Science and Technology Making Headlines

Aug. 18, 2023

Greg Spriggs oppenheimer

Rating movie bombs

Nuclear-weapons physicist Greg Spriggs rates eight nuclear-explosion scenes in movies.

He analyzes the portrayal of nuclear detonations and their effects in Steven Spielberg's "Indiana Jones and the Kingdom of the Crystal Skull" (2008); Christopher Nolan's "The Dark Knight Rises" (2012); and Stanley Kubrick's "Dr. Strangelove" (1964). He also comments on what a nuclear explosion in outer space would really look like in comparison to Marvel's "The Avengers" (2012); and Michael Bay's "Armageddon" (1998). He breaks down the underwater detonation seen in "American Assassin" (2017). And he explains how accurate Christopher Nolan's recreation of the construction of the first atomic bomb in Los Alamos and the subsequent Trinity test was in "Oppenheimer" (2023).

Spriggs has been a nuclear-weapons physicist at Lawrence Livermore National Laboratory for 20 years. He worked on a special project where he scanned, reanalyzed, and declassified old nuclear test films.

electronics weekly

thin-film FS-LiPON

The new transparent, thin-film FS-LiPON material which promotes a uniformly dense lithium metal electrochemical deposition under zero external pressure, with the aid of internal compressive stress and a gold seeding layer. Image courtesy Diyi Cheng/UC San Diego Laboratory for Energy Storage and Conversion

Putting the pressure on lithium batteries

A team of battery researchers led by the University of California San Diego and University of Chicago and including a Lawrence Livermore researcher has developed a new methodology to produce the potentially game-changing thin-film solid-state electrolyte called lithium phosphorus oxynitride (LiPON).

The team went on to implement their freestanding version of LiPON film in functional battery tests and found that it promotes a uniformly dense lithium metal electrochemical deposition under zero external pressure, with the aid of internal compressive stress and a gold seeding layer.

LiPON shows strong promise for pairing with a broad range of electrode materials for the lithium battery industry of the future.

HiOp solver Exascale

The HiOp solver ran on 9,000 Frontier nodes to assess power grid setpoints of more than 100,000 possible grid failures and weather scenarios in 20 minutes.

The grid is on the go

Ensuring the nation’s electrical power grid can function with limited disruptions in the event of a natural disaster, catastrophic weather or a manmade attack is a key national security challenge. Compounding the challenge of grid management is the increasing amount of renewable energy sources such as solar and wind that are continually added to the grid, and the fact that solar panels and other means of distributed power generation are hidden to grid operators.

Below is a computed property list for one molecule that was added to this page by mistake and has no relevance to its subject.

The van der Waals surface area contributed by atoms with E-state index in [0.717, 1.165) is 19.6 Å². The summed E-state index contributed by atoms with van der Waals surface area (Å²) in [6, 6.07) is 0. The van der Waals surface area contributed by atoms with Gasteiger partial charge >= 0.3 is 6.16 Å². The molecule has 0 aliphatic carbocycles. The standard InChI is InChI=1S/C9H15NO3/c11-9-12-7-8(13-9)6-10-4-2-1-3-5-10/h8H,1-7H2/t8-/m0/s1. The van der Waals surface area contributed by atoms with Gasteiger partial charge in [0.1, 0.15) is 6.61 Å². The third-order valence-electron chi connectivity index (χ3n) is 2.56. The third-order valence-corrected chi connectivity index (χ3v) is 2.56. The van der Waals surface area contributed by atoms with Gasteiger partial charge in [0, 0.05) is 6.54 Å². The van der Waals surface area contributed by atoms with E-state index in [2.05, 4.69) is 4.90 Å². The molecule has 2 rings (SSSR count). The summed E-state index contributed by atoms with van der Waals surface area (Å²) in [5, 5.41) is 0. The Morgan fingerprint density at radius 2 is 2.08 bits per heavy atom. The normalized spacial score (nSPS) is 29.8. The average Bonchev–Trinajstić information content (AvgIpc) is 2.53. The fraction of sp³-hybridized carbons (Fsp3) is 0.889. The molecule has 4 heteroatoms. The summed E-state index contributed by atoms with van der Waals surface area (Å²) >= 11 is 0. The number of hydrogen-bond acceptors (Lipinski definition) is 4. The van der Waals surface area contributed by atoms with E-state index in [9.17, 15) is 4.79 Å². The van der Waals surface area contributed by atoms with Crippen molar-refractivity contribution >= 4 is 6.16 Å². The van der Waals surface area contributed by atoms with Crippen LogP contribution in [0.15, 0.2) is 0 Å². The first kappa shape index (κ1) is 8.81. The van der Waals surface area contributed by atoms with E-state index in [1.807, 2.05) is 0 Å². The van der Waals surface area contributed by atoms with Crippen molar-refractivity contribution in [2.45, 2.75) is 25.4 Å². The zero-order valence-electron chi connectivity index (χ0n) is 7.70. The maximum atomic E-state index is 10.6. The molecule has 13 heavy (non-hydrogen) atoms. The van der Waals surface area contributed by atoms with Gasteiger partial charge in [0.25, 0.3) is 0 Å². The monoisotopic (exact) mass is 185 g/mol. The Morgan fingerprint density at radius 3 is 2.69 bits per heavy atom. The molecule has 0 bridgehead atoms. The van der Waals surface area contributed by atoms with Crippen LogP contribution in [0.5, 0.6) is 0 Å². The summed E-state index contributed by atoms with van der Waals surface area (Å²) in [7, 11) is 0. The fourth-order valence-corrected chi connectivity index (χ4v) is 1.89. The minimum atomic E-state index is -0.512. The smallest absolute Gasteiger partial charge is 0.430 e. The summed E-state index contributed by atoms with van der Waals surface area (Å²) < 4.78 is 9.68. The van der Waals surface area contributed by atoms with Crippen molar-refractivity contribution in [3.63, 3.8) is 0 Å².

To advance the modeling and computational techniques needed to develop more efficient grid-control strategies under emergency scenarios, a multi-institutional team has used a Lawrence Livermore National Laboratory (LLNL)-developed software capable of optimizing the grid’s response to potential disruption events under different weather scenarios, on Oak Ridge National Laboratory (ORNL)’s Frontier supercomputer, an HPE Cray system powered by AMD CPUs and GPUs. Frontier recently achieved a milestone of running at exascale speeds of more than one quintillion calculations per second.

As part of the Exascale Computing Project’s ExaSGD project, researchers at LLNL, ORNL, the National Renewable Energy Laboratory (NREL) and the Pacific Northwest National Laboratory ran HiOp, an open-source optimization solver, on 9,000 nodes of the Frontier machine. In the largest simulation of its kind to date, Frontier allowed researchers to determine safe and cost-optimal power grid setpoints over 100,000 possible grid failures (also called contingencies) and weather scenarios in just 20 minutes. The project emphasized security-constrained optimal power flow, a reflection of the real-world voltage and frequency restrictions the grid must operate within to remain safe and reliable.

carbon nanotube

An atomic-level view of water confined in a small-diameter nanotube. Fast water transport and high selectivity of small-diameter nanotubes can enable advanced water desalination technologies. Illustration by Ella Maru Studios.

Seeing the water through carbon nanotubes

Lawrence Livermore National Laboratory (LLNL) scientists recently combined large-scale molecular dynamics simulations with machine learning interatomic potentials derived from first-principles calculations to examine the hydrogen bonding of water confined in carbon nanotubes (CNTs). They found that the narrower the diameter of the CNT, the more the water structure is affected in a highly complex and nonlinear fashion. The research appears on the cover of The Journal of Physical Chemistry Letters.

The hydrogen-bond network of confined water in nanopores deviates from the bulk liquid, yet looking into the changes is a significant challenge. In the recent study, the team computed and compared the infrared (IR) spectrum of confined water with existing experiments to reveal confinement effects.

“Our work offers a general platform for simulating water in CNTs with quantum accuracy on time and length scales beyond the reach of conventional first-principles approaches,” said LLNL scientist Marcos Calegari Andrade, lead author of the paper.

Computer with email graphic

Get the latest LLNL coverage in our weekly newsletter

The Lab Report is a weekly compendium of media reports on science and technology achievements at Lawrence Livermore National Laboratory. Though the Laboratory reviews items for overall accuracy, the reporting organizations are responsible for the content in the links below.